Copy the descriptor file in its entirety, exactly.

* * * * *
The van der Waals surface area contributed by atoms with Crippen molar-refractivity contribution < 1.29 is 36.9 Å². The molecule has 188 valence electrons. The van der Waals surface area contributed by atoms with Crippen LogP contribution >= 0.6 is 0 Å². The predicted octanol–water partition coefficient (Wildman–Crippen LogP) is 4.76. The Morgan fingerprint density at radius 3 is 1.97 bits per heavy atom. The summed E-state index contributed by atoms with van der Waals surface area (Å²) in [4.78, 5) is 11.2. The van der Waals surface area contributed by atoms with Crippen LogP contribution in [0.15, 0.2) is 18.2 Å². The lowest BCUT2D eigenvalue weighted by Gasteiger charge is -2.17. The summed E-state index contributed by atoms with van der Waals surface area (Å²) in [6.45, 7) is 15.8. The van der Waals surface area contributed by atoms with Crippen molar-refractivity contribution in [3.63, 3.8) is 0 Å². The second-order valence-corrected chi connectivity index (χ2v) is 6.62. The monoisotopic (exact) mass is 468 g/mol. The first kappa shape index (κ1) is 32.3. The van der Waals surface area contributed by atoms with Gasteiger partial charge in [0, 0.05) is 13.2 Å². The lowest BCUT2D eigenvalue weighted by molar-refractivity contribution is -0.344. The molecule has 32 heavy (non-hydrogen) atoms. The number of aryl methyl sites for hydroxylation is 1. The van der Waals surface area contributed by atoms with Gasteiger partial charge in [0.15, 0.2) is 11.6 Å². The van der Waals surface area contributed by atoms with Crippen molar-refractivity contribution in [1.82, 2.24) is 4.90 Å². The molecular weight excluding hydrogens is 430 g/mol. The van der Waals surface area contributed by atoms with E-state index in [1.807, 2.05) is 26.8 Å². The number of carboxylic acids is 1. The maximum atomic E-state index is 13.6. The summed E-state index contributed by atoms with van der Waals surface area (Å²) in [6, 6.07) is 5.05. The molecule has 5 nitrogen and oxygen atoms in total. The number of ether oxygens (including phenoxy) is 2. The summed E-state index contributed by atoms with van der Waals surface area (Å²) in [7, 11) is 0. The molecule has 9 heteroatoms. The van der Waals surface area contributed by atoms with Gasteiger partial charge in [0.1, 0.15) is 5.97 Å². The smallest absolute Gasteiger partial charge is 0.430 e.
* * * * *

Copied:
The van der Waals surface area contributed by atoms with Crippen molar-refractivity contribution < 1.29 is 36.9 Å². The molecule has 188 valence electrons. The van der Waals surface area contributed by atoms with Crippen LogP contribution >= 0.6 is 0 Å². The predicted octanol–water partition coefficient (Wildman–Crippen LogP) is 4.76. The Morgan fingerprint density at radius 3 is 1.97 bits per heavy atom. The summed E-state index contributed by atoms with van der Waals surface area (Å²) in [4.78, 5) is 11.2. The van der Waals surface area contributed by atoms with Crippen LogP contribution in [0.15, 0.2) is 18.2 Å². The lowest BCUT2D eigenvalue weighted by Gasteiger charge is -2.17. The summed E-state index contributed by atoms with van der Waals surface area (Å²) in [6.45, 7) is 15.8. The van der Waals surface area contributed by atoms with Crippen molar-refractivity contribution in [3.63, 3.8) is 0 Å². The second-order valence-corrected chi connectivity index (χ2v) is 6.62. The monoisotopic (exact) mass is 468 g/mol. The first kappa shape index (κ1) is 32.3. The van der Waals surface area contributed by atoms with Gasteiger partial charge in [0, 0.05) is 13.2 Å². The lowest BCUT2D eigenvalue weighted by molar-refractivity contribution is -0.344. The molecule has 32 heavy (non-hydrogen) atoms. The number of aryl methyl sites for hydroxylation is 1. The van der Waals surface area contributed by atoms with Gasteiger partial charge in [0.15, 0.2) is 11.6 Å². The van der Waals surface area contributed by atoms with Crippen molar-refractivity contribution in [1.82, 2.24) is 4.90 Å². The molecular weight excluding hydrogens is 430 g/mol. The van der Waals surface area contributed by atoms with E-state index in [1.807, 2.05) is 26.8 Å². The number of carboxylic acids is 1. The maximum atomic E-state index is 13.6. The summed E-state index contributed by atoms with van der Waals surface area (Å²) in [6, 6.07) is 5.05. The molecule has 5 nitrogen and oxygen atoms in total. The number of ether oxygens (including phenoxy) is 2. The summed E-state index contributed by atoms with van der Waals surface area (Å²) in [7, 11) is 0. The molecule has 9 heteroatoms. The van der Waals surface area contributed by atoms with Gasteiger partial charge in [0.1, 0.15) is 5.97 Å². The smallest absolute Gasteiger partial charge is 0.430 e.